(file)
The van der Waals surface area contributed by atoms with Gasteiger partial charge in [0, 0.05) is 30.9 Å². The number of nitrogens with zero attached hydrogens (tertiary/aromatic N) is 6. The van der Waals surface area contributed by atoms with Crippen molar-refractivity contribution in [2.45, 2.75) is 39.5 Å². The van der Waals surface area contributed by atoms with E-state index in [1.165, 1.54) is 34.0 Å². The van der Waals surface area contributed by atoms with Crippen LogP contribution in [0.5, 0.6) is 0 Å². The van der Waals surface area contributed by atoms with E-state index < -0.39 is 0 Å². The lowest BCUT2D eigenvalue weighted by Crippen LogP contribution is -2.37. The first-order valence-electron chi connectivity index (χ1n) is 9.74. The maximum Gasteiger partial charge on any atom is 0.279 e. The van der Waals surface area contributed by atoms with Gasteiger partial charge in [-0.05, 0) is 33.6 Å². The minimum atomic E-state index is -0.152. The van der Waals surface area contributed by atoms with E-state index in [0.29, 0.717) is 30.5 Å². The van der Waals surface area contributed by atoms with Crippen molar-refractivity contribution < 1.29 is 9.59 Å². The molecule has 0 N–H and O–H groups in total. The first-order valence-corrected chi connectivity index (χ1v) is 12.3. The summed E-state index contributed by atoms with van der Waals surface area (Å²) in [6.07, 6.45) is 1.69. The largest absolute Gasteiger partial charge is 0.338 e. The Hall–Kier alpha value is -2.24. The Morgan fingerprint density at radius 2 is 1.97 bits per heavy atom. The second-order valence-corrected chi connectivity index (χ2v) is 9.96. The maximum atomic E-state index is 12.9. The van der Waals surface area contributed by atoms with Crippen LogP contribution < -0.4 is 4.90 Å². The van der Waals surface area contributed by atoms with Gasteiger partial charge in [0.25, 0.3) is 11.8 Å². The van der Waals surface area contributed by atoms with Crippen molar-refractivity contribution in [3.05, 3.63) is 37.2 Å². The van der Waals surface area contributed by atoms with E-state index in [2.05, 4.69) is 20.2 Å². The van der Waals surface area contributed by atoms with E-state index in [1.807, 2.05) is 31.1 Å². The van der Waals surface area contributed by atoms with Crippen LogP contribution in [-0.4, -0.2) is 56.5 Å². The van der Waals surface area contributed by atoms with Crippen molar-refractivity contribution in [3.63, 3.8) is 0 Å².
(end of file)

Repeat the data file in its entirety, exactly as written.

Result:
The van der Waals surface area contributed by atoms with Gasteiger partial charge in [0, 0.05) is 30.9 Å². The number of nitrogens with zero attached hydrogens (tertiary/aromatic N) is 6. The van der Waals surface area contributed by atoms with Crippen molar-refractivity contribution in [2.45, 2.75) is 39.5 Å². The van der Waals surface area contributed by atoms with E-state index in [1.165, 1.54) is 34.0 Å². The van der Waals surface area contributed by atoms with Crippen LogP contribution in [0.5, 0.6) is 0 Å². The van der Waals surface area contributed by atoms with E-state index < -0.39 is 0 Å². The lowest BCUT2D eigenvalue weighted by Crippen LogP contribution is -2.37. The first-order valence-electron chi connectivity index (χ1n) is 9.74. The maximum Gasteiger partial charge on any atom is 0.279 e. The van der Waals surface area contributed by atoms with Gasteiger partial charge in [-0.05, 0) is 33.6 Å². The minimum atomic E-state index is -0.152. The van der Waals surface area contributed by atoms with E-state index in [0.29, 0.717) is 30.5 Å². The van der Waals surface area contributed by atoms with Crippen molar-refractivity contribution < 1.29 is 9.59 Å². The molecule has 0 N–H and O–H groups in total. The first-order valence-corrected chi connectivity index (χ1v) is 12.3. The summed E-state index contributed by atoms with van der Waals surface area (Å²) in [6.07, 6.45) is 1.69. The largest absolute Gasteiger partial charge is 0.338 e. The Hall–Kier alpha value is -2.24. The Morgan fingerprint density at radius 2 is 1.97 bits per heavy atom. The second-order valence-corrected chi connectivity index (χ2v) is 9.96. The maximum atomic E-state index is 12.9. The van der Waals surface area contributed by atoms with Crippen LogP contribution < -0.4 is 4.90 Å². The van der Waals surface area contributed by atoms with Gasteiger partial charge in [0.25, 0.3) is 11.8 Å². The van der Waals surface area contributed by atoms with Crippen molar-refractivity contribution in [3.05, 3.63) is 37.2 Å². The van der Waals surface area contributed by atoms with E-state index in [2.05, 4.69) is 20.2 Å². The van der Waals surface area contributed by atoms with E-state index in [1.807, 2.05) is 31.1 Å². The van der Waals surface area contributed by atoms with Crippen LogP contribution in [-0.4, -0.2) is 56.5 Å². The van der Waals surface area contributed by atoms with Crippen molar-refractivity contribution in [3.63, 3.8) is 0 Å².